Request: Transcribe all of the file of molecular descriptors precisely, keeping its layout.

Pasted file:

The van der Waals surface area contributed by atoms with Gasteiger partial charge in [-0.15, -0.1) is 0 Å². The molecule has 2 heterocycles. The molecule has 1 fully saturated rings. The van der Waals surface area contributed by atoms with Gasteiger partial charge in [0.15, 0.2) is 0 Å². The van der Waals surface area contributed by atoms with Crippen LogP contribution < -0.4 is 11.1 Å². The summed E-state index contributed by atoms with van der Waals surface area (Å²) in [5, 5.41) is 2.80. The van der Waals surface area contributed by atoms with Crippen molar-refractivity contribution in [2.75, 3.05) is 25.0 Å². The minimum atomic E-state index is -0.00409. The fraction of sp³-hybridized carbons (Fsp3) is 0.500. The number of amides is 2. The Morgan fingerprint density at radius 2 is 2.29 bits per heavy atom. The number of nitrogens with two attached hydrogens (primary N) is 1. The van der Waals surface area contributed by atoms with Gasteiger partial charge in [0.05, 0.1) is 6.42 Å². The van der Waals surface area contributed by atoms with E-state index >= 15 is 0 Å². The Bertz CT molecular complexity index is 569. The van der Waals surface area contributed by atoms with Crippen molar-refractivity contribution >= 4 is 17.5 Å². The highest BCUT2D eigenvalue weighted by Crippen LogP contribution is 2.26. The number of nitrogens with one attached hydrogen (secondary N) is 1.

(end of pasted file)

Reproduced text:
The van der Waals surface area contributed by atoms with Gasteiger partial charge in [-0.15, -0.1) is 0 Å². The molecule has 2 heterocycles. The molecule has 1 fully saturated rings. The van der Waals surface area contributed by atoms with Gasteiger partial charge in [0.15, 0.2) is 0 Å². The van der Waals surface area contributed by atoms with Crippen LogP contribution < -0.4 is 11.1 Å². The summed E-state index contributed by atoms with van der Waals surface area (Å²) in [5, 5.41) is 2.80. The van der Waals surface area contributed by atoms with Crippen molar-refractivity contribution in [2.75, 3.05) is 25.0 Å². The minimum atomic E-state index is -0.00409. The fraction of sp³-hybridized carbons (Fsp3) is 0.500. The number of amides is 2. The Morgan fingerprint density at radius 2 is 2.29 bits per heavy atom. The number of nitrogens with two attached hydrogens (primary N) is 1. The van der Waals surface area contributed by atoms with Gasteiger partial charge in [0.05, 0.1) is 6.42 Å². The van der Waals surface area contributed by atoms with E-state index >= 15 is 0 Å². The Bertz CT molecular complexity index is 569. The van der Waals surface area contributed by atoms with Crippen molar-refractivity contribution >= 4 is 17.5 Å². The highest BCUT2D eigenvalue weighted by Crippen LogP contribution is 2.26. The number of nitrogens with one attached hydrogen (secondary N) is 1.